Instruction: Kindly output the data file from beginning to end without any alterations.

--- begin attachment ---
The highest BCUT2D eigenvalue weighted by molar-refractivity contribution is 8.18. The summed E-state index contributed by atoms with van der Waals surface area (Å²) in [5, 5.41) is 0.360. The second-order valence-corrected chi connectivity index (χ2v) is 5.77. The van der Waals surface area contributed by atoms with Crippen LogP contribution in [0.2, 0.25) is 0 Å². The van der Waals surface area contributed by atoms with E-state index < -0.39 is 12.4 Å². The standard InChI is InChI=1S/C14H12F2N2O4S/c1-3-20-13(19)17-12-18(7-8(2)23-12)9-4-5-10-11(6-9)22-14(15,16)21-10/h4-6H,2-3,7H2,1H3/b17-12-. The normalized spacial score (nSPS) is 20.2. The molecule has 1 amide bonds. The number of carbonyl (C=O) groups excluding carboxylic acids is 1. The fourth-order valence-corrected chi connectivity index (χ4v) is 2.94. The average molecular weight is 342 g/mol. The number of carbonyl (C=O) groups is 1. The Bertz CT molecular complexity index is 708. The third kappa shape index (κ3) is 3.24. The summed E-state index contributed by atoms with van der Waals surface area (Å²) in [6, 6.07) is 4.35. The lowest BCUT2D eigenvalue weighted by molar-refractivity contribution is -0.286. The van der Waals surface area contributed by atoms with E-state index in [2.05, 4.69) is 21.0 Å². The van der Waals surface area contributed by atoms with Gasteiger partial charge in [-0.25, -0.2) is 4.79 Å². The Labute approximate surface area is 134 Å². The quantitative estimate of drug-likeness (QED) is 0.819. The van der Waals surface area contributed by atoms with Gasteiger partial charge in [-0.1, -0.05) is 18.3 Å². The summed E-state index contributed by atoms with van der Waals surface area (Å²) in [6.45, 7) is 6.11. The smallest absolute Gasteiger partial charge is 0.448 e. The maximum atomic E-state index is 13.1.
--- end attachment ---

The highest BCUT2D eigenvalue weighted by molar-refractivity contribution is 8.18. The summed E-state index contributed by atoms with van der Waals surface area (Å²) in [5, 5.41) is 0.360. The second-order valence-corrected chi connectivity index (χ2v) is 5.77. The van der Waals surface area contributed by atoms with Crippen LogP contribution in [0.2, 0.25) is 0 Å². The van der Waals surface area contributed by atoms with E-state index < -0.39 is 12.4 Å². The standard InChI is InChI=1S/C14H12F2N2O4S/c1-3-20-13(19)17-12-18(7-8(2)23-12)9-4-5-10-11(6-9)22-14(15,16)21-10/h4-6H,2-3,7H2,1H3/b17-12-. The normalized spacial score (nSPS) is 20.2. The molecule has 1 amide bonds. The number of carbonyl (C=O) groups excluding carboxylic acids is 1. The fourth-order valence-corrected chi connectivity index (χ4v) is 2.94. The average molecular weight is 342 g/mol. The number of carbonyl (C=O) groups is 1. The Bertz CT molecular complexity index is 708. The third kappa shape index (κ3) is 3.24. The summed E-state index contributed by atoms with van der Waals surface area (Å²) in [6, 6.07) is 4.35. The lowest BCUT2D eigenvalue weighted by molar-refractivity contribution is -0.286. The van der Waals surface area contributed by atoms with E-state index in [2.05, 4.69) is 21.0 Å². The van der Waals surface area contributed by atoms with Gasteiger partial charge in [-0.25, -0.2) is 4.79 Å². The Labute approximate surface area is 134 Å². The quantitative estimate of drug-likeness (QED) is 0.819. The van der Waals surface area contributed by atoms with Gasteiger partial charge in [-0.1, -0.05) is 18.3 Å². The summed E-state index contributed by atoms with van der Waals surface area (Å²) in [6.45, 7) is 6.11. The smallest absolute Gasteiger partial charge is 0.448 e. The maximum atomic E-state index is 13.1.